Two-Thirds of Gen Z Males Say Gaming is a Core Component of Who They Are

In 2000, Sony introduced online gaming to the PlayStation 2. For many Millennial males, this was a huge paradigm shift, moving from four-player Mario Kart or GoldenEye on Nintendo 64 to playing Call of Duty against thousands of players around the world. However, for many Gen Z males, this game-changing innovation roughly coincided with their birth. They have grown up with a controller in their hand, a high-speed internet connection at the ready and a social circle around them always ready to “hop on the sticks.”

Similarly, if Millennials wanted to chat about the latest games or cheat codes when they were growing up they relied on word-of-mouth, gaming magazines or AOL chat rooms. But when it comes to communicating about games, this behavior has also greatly evolved. Gen Z have YouTube videos and devoted social platforms, like Twitch, where games are live streamed and chatted about in real time. Jorge, a 22-year old from North Carolina explains why YouTube is such a great source of information for him:

“I’m a gamer. I like to watch videos that are related to gaming… and I go to YouTube always to watch those kinds of videos. I think there’s no better place to look for videos of that kind.“

With such drastic innovation in the gaming space, it is no surprise that the role that video games play within the lives of Gen Z males has also evolved. In a recent study From Nerdy to Norm: Gen Z Connects Via Gaming conducted by Whistle, 68% of Gen Z males agree that gaming is an important part of their identity. For this generation, gaming transcends a hobby and is in fact a primary means of identifying themselves – a vital facet of their social lives, component of their media habits and driver of their brand choices.

Some aspects of gaming identity are shared by Gen Z and Millennial males – the Whistle study found that playing video games is virtually universal: 91% of Gen Z males regularly play video games, only incrementally higher than Millennials (84%). Similarly, among both generations, the stereotype of gamers has eroded. ‘Gamer’ no longer conjures the negative affiliation of a lazy guy in his parents’ basement. In a separate study conducted by Ypulse, 84% of Gen Z and Millennial males say it is cool to play video games, and 71% agree that they would call themselves a gamer. They are more likely to associate gaming with the words “fun,” “social” and “friendly,” than “nerdy.”

However, there is a generational gap between Gen Z males and Millennials because the younger cohort is forming a deepening connection with gaming through community building and social engagement. More than three in four Gen Z males claim to regularly watch video games, a 25% increase over Millennials. Born out of this engagement is a new branch of Gen Z’s social life. Twitch has become not just a platform to chat about games, it is a place where Gen Z builds online communities, unified by common interests. Ian, a 16-year old gamer from Utah said this about why he enjoys Twitch:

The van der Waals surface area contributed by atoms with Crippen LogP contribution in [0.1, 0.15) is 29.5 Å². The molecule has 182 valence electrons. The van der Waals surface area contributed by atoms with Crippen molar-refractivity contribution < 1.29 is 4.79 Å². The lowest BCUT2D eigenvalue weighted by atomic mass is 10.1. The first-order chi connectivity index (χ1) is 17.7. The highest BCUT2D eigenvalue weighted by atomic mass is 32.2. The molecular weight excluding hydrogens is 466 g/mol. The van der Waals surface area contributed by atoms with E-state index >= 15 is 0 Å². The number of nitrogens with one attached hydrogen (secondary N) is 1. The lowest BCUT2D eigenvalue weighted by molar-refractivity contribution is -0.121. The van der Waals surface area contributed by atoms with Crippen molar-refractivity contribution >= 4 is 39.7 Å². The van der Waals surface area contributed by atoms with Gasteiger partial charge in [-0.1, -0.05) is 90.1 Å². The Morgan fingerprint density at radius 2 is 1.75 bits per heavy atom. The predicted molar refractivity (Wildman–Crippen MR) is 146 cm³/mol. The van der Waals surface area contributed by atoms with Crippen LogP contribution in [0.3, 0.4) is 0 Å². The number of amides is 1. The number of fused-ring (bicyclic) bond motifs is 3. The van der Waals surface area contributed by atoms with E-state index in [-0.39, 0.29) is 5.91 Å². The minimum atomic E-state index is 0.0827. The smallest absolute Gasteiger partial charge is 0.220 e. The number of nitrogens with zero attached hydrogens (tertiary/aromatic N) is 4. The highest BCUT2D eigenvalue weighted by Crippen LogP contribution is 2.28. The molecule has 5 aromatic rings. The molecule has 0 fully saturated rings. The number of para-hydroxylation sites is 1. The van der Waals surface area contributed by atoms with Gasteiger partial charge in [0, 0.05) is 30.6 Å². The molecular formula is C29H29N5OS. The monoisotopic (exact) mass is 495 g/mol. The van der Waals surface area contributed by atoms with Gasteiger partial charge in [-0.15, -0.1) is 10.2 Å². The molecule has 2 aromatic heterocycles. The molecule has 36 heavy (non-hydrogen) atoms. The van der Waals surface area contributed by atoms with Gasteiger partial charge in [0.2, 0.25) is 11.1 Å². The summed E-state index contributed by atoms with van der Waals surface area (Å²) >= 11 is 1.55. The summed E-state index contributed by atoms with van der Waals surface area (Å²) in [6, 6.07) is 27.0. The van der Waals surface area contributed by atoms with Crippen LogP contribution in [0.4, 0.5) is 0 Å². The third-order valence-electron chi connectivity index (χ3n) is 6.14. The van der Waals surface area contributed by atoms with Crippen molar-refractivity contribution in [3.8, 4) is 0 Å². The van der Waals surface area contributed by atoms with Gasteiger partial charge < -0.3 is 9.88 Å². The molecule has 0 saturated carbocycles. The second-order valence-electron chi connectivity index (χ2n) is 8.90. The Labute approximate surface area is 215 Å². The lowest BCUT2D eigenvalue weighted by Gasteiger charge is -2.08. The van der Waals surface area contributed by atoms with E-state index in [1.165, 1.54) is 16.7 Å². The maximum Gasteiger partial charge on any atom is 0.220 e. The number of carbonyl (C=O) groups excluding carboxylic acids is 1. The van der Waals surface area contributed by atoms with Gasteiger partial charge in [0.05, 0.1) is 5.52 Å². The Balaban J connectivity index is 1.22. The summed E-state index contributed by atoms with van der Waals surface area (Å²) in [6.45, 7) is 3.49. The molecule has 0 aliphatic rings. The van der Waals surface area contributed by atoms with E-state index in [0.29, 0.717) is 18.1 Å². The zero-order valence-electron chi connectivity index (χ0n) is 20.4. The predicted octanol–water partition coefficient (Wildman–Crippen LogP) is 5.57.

“The fact that I’m part of a community on Twitch, and so there’s a lot of people I know. You can watch your video of interest – for me, my gaming – while talking to people in the Twitch chat, and I think that’s a cool element.”

The social components of Gen Z’s gaming identity extend more broadly than Twitch communities to their day-to-day interactions with friends. Significantly more so than Millennials, three out of four Gen Z males believe playing video games help them stay close with their friends. Although some have categorized Gen Z as anti-social, it seems more so that socialization has evolved and communication has been digitized to mediums like text messaging, social media and, now, gaming. This immersion in digital communication, specifically around gaming, provides myriad opportunities for brands and marketers to enter into Gen Z’s gaming dialogue.

Brands do not need to focus their marketing and advertising dollars solely on integrations into games or Esports events to become relevant in the gaming space. There is ample opportunity for a brand to form authentic engagement with the Gen Z male by being present where the gaming conversation is happening. Sponsoring or co-creating Twitch streams and YouTube content are effective avenues to connect with Gen Z and enter their primary consideration set. Many of the most successful partnerships to date have been for brands that facilitate or enable gaming behaviors (i.e. Uber Eats and Red Bull partnering with Ninja). As Gen Z males continue to make gaming a larger part of identity, brands must challenge themselves to understand these evolving social behaviors and insert themselves in a credible way.

Whistle conducted an online survey hosted by Qualtrics, among 304 U.S. men aged 13-34, nationally representative by age, region and race. Gen Z is defined as age 13-24, Millennials are defined as age 25-34. The survey was conducted from December 3 to 6, 2018.

For more insights and research from Whistle, click here.

Alex Strauss leads consumer research at Whistle, focusing on better understanding Gen Z and their content consumption habits. Alex previously worked as a brand consultant and researcher for Hall & Partners, helping to develop consumer insights for B2C and B2B brands like Delta Air Lines, SAP, and Community Coffee. Alex is an avid sports fan, formerly contributing content to the sports blog “The Sports Quotient” focused on Tennis and the NFL. He currently lives with his wife in Stamford, Connecticut.

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